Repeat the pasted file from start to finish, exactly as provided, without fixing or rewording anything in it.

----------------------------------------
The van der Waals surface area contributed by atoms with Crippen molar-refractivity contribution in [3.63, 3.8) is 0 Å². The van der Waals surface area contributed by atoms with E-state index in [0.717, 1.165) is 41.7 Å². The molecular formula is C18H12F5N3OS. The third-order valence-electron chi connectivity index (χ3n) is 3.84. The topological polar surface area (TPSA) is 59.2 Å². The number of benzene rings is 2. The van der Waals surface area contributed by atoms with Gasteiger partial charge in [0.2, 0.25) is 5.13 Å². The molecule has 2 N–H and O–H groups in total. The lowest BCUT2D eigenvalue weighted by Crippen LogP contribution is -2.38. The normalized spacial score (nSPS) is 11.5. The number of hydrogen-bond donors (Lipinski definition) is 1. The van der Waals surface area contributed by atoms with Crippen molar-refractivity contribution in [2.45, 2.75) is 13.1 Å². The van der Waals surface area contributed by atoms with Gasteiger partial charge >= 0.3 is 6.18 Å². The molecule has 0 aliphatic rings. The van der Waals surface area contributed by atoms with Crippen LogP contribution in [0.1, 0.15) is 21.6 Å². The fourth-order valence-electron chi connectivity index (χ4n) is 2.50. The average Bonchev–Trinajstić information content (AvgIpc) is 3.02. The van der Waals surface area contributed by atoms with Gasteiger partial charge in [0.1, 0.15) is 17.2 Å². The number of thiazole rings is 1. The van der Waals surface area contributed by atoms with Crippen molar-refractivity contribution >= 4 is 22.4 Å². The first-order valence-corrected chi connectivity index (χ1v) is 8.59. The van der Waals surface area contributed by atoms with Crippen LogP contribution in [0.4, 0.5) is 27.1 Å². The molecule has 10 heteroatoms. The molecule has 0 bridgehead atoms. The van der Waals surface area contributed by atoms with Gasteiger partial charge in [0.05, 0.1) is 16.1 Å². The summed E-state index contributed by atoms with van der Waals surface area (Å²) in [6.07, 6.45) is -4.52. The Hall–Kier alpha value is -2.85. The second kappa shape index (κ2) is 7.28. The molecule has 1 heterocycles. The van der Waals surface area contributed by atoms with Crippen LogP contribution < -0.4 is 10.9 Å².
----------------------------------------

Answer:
The van der Waals surface area contributed by atoms with Crippen molar-refractivity contribution in [3.63, 3.8) is 0 Å². The van der Waals surface area contributed by atoms with E-state index in [0.717, 1.165) is 41.7 Å². The molecular formula is C18H12F5N3OS. The third-order valence-electron chi connectivity index (χ3n) is 3.84. The topological polar surface area (TPSA) is 59.2 Å². The number of benzene rings is 2. The van der Waals surface area contributed by atoms with Gasteiger partial charge in [0.2, 0.25) is 5.13 Å². The molecule has 2 N–H and O–H groups in total. The lowest BCUT2D eigenvalue weighted by Crippen LogP contribution is -2.38. The normalized spacial score (nSPS) is 11.5. The number of hydrogen-bond donors (Lipinski definition) is 1. The van der Waals surface area contributed by atoms with Crippen molar-refractivity contribution in [2.45, 2.75) is 13.1 Å². The van der Waals surface area contributed by atoms with Gasteiger partial charge >= 0.3 is 6.18 Å². The molecule has 0 aliphatic rings. The van der Waals surface area contributed by atoms with Crippen LogP contribution in [0.1, 0.15) is 21.6 Å². The fourth-order valence-electron chi connectivity index (χ4n) is 2.50. The average Bonchev–Trinajstić information content (AvgIpc) is 3.02. The van der Waals surface area contributed by atoms with Gasteiger partial charge in [0.1, 0.15) is 17.2 Å². The number of thiazole rings is 1. The van der Waals surface area contributed by atoms with Crippen molar-refractivity contribution >= 4 is 22.4 Å². The first-order valence-corrected chi connectivity index (χ1v) is 8.59. The van der Waals surface area contributed by atoms with Crippen LogP contribution in [0.4, 0.5) is 27.1 Å². The molecule has 10 heteroatoms. The molecule has 0 bridgehead atoms. The van der Waals surface area contributed by atoms with Gasteiger partial charge in [0.05, 0.1) is 16.1 Å². The summed E-state index contributed by atoms with van der Waals surface area (Å²) in [6.07, 6.45) is -4.52. The Hall–Kier alpha value is -2.85. The second kappa shape index (κ2) is 7.28. The molecule has 1 heterocycles. The van der Waals surface area contributed by atoms with Crippen LogP contribution < -0.4 is 10.9 Å².